Anywhere we can find math and machines to displace human judgment, we like to invest.
Unlucky people often fail to follow their intuition when making a choice, whereas lucky people tend to respect hunches. Lucky people are interested in how they both think and feel about the various options, rather than simply looking at the rational side of the situation. I think this helps them because gut feelings act as an alarm bell - a reason to consider a decision carefully.
Unlucky people tend to be creatures of routine. They tend to take the same route to and from work and talk to the same types of people at parties. In contrast, many lucky people try to introduce variety into their lives. For example, one person described how he thought of a colour before arriving at a party and then introduced himself to people wearing that colour. This kind of behaviour boosts the likelihood of chance opportunities by introducing variety.
Lucky people tend to see the positive side of their ill fortune. They imagine how things could have been worse. In one interview, a lucky volunteer arrived with his leg in a plaster cast and described how he had fallen down a flight of stairs. I asked him whether he still felt lucky and he cheerfully explained that he felt luckier than before. As he pointed out, he could have broken his neck.
You can learn to be lucky.
THE BARBELL STRATEGY
Nassim Taleb popularized this idea in his book, Antifragile.
"One of its applications is in his definition of the most effective (that is, least fragile) risk management approach: what he calls the ‘barbell’ strategy which is based on avoiding the middle in favor of linear combination of extremes, across all domains from politics to economics to one’s personal life. These are deemed by Taleb to be more robust to estimation errors. For instance, he suggests that investing money in ‘medium risk’ investments is pointless because risk is difficult if not impossible to compute. His preferred strategy is to be both hyper-conservative and hyper-aggressive at the same time. For example, an investor might put 80 to 90% of their money in extremely safe instruments, such as treasury bills, with the remainder going into highly risky and diversified speculative bets. An alternative suggestion is to engage in highly speculative bets with a limited downside. He asserts that by adopting these strategies a portfolio can be "robust", that is, gain a positive exposure to black swan events while limiting losses suffered by such random events." -Wikipedia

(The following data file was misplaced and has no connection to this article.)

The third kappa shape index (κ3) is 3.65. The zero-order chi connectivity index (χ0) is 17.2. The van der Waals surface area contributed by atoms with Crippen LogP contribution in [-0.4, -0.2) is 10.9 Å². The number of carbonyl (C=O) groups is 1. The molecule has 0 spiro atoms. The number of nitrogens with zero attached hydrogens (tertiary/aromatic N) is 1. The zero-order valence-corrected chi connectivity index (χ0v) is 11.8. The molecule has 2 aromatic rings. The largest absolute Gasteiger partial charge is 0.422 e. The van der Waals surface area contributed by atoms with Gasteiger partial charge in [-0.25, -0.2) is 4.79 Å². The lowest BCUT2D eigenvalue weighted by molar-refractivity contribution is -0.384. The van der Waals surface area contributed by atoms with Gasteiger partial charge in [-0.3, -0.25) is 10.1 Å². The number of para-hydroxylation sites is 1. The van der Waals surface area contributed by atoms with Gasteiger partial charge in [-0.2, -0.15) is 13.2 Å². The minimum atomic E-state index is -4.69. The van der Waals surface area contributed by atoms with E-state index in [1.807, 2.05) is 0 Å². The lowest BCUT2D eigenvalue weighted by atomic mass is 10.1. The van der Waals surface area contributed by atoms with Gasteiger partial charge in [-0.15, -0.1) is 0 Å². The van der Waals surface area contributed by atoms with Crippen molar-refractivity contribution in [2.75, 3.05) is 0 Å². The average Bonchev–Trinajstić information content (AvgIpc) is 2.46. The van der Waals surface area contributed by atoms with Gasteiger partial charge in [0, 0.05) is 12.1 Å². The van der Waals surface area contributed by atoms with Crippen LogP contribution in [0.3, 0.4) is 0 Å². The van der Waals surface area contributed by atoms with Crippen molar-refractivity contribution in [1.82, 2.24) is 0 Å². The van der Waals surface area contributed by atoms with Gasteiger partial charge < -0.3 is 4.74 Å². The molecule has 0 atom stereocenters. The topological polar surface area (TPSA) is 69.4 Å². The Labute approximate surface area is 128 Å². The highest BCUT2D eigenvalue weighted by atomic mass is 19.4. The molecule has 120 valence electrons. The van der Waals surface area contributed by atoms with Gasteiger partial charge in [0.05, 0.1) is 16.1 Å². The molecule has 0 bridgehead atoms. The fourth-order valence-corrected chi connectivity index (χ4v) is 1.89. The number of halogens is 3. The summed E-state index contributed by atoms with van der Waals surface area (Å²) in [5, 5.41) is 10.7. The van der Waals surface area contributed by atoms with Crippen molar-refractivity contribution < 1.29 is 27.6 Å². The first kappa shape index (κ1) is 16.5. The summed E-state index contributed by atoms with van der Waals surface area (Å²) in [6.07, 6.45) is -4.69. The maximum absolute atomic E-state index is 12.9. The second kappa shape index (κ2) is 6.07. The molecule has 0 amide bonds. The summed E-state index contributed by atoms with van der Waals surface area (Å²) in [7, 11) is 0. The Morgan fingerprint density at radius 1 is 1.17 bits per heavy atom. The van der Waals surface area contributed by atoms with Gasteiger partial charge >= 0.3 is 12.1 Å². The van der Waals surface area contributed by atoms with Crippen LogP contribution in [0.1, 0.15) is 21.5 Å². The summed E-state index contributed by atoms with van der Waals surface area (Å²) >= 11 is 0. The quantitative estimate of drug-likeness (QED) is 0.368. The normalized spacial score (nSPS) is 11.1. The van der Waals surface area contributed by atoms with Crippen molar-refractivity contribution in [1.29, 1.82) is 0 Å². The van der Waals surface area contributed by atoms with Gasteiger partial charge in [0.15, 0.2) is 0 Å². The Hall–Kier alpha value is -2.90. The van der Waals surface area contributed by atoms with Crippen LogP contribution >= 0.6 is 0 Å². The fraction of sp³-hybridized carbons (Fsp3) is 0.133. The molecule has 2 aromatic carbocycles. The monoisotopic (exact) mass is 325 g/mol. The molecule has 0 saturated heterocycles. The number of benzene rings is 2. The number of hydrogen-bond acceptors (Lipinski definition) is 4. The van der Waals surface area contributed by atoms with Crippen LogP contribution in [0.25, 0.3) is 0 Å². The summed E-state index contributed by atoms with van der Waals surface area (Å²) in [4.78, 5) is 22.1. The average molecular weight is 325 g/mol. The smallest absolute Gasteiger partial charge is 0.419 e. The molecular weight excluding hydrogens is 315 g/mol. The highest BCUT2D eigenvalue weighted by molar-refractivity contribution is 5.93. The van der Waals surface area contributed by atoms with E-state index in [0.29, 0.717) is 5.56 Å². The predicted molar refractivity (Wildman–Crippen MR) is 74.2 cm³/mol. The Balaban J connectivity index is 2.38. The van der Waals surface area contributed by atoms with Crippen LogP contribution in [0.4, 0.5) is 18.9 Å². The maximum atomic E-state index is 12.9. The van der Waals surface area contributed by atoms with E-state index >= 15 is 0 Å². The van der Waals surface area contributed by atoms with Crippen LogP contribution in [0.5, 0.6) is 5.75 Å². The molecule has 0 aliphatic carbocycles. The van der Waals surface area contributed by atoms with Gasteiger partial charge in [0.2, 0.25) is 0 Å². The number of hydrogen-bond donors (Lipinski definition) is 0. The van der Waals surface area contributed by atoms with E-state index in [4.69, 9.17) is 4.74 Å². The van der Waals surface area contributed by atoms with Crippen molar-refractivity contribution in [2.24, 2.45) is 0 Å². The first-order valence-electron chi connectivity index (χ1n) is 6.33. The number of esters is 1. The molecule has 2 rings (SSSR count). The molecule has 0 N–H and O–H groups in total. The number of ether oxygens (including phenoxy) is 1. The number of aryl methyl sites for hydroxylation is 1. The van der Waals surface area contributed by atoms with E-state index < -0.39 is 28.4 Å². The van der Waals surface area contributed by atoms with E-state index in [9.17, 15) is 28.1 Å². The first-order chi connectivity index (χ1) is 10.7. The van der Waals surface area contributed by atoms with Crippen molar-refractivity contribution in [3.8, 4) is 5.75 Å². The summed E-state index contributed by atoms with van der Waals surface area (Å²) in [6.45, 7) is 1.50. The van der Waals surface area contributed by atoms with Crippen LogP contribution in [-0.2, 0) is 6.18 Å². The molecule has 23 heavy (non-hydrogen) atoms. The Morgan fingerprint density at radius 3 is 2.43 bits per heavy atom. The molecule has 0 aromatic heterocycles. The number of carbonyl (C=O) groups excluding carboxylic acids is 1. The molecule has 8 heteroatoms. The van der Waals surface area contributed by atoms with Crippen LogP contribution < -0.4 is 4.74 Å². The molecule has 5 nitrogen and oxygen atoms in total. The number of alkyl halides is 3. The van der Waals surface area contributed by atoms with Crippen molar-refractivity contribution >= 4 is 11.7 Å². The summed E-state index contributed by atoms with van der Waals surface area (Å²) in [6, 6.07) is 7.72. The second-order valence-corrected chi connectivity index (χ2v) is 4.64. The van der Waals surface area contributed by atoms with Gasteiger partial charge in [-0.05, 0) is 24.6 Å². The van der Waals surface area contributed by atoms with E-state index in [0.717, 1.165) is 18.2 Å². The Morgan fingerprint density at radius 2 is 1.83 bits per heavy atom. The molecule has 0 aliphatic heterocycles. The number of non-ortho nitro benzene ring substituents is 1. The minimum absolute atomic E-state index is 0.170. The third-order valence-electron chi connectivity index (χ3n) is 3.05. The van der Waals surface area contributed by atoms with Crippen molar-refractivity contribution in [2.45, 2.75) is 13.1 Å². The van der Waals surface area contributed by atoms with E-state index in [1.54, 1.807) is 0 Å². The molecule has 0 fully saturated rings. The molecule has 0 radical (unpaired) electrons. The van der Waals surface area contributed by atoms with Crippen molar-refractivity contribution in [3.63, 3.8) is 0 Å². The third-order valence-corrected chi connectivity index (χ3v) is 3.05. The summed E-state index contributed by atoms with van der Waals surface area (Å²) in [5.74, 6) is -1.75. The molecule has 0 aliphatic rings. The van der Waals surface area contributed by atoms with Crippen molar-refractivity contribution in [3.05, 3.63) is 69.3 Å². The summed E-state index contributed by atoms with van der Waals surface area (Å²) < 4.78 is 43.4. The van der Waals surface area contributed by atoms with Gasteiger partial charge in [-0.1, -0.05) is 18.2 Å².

More reasons Stellar is really, really interesting
But also very, very interesting how they’re compensating employees:
"As of July 31, 2014, approximately 2.5% of the stellars have been granted to employees and consultants of the Foundation under a 4-year vesting schedule, meaning 0.625% of the initial 100 billion stellar endowment of the nonprofit will be earned by employees and consultants working at the Foundation each year until the total 2.5% is earned in 2018."
So they’re establishing a new store of value & currency (stellars), and in the initial establishing grant, setting aside some for early compensation of people involved in creating it and making it more valuable — in other words, they’re creating a self-funding mechanism that is wholly aligned with the value of the currency.
Also very interesting how they funded it:
The Foundation received a loan of $3,000,000 from Stripe which was subsequently repaid with 2% of the stellars. The Foundation is allowed to use up to 5% of the initial stellars to fund operations (including the loan repayment).